Plus, how you kill someone should have no bearing on the sentence. Unlike in the UK where killing someone whilst drunk can get you a remarkably light sentence (http://news.bbc.co.uk/1/hi/england/oxfordshire/7138712.stm).

Elysia
06-02-2008, 11:33 AM
I'm not seeing the logical connections in this argument. It's illegal because it hurts people, and it hurts people because... it's illegal? Can you please relate an anecdote or other bit of experience that makes you believe that cannabis is harmful? "It's illegal so it's bad" is not an argument.
If it wasn't illegal, more would use, which would mean more accidents and bad effects happening in the society.


Because the best world is a world that's locked down, where people's decisions are made for them, and Elysia's opinion is the only valid one?

But I guess I shouldn't be surprised, since you've expressed similar opinions in the past, like banning people from living in areas where natural disasters occur (in other words, the entire planet)
Indeed?
I beg you to think. There are idiots born in the society. If they drink and drive cars are they only affected? Or are others? In effect: because they do things, they hurt OTHERS who are INNOCENT.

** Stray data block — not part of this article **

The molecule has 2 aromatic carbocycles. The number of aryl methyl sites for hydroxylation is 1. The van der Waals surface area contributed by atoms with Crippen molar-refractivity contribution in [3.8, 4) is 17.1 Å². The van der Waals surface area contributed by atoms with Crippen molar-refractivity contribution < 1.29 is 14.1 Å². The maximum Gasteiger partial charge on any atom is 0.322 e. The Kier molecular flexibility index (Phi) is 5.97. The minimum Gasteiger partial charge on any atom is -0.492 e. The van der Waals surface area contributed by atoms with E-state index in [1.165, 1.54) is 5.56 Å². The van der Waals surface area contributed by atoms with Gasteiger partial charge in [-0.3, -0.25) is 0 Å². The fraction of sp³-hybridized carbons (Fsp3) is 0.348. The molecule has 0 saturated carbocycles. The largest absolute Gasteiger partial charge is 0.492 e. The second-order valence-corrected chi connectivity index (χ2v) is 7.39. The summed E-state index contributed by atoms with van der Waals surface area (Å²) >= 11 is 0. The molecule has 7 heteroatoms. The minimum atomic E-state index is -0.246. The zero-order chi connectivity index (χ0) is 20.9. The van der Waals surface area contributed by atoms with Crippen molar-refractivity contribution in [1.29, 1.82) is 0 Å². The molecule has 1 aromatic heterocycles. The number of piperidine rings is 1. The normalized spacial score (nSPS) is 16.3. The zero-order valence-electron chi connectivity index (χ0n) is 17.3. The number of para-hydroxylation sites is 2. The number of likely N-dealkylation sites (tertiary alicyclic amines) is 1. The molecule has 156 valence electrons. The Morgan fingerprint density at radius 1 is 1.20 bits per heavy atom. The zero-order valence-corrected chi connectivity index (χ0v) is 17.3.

There will always be those kind of people, and in effect, making it illegal would most likely reduce this type of occurrence.
I'm basing the opinion on that it benefits the society more in general, fewer accidents and less resources to catch such people, than if it were legal.

This is how I see it. Feel free to disagree.


IMO it should be fully legalized and taxed. Not only would it save a fortune on policing, court costs and keeping people in jail, but the government would be able to make money from it in the same way they do with tobbacco and alcohol.
But then again, what expenses would it cause to clean up the mess some people do? To keep bigger and more checks, to hospitalize people hurt by those?
It has an effect on society too, even if it brings in more income. It can bring more misery and death, as well as accidents, too.


It does have its drawbacks as in it makes people lazy and can cause paranoia for people that overdo it, but in general its far less harmful smoking and drinking. Its also less addictive, which tends to be the main factor used in the classification of drugs. I think criminalizing it is unfair as people that smoke green generally arent arent causing problems for other people, so it should be a matter of personal choice.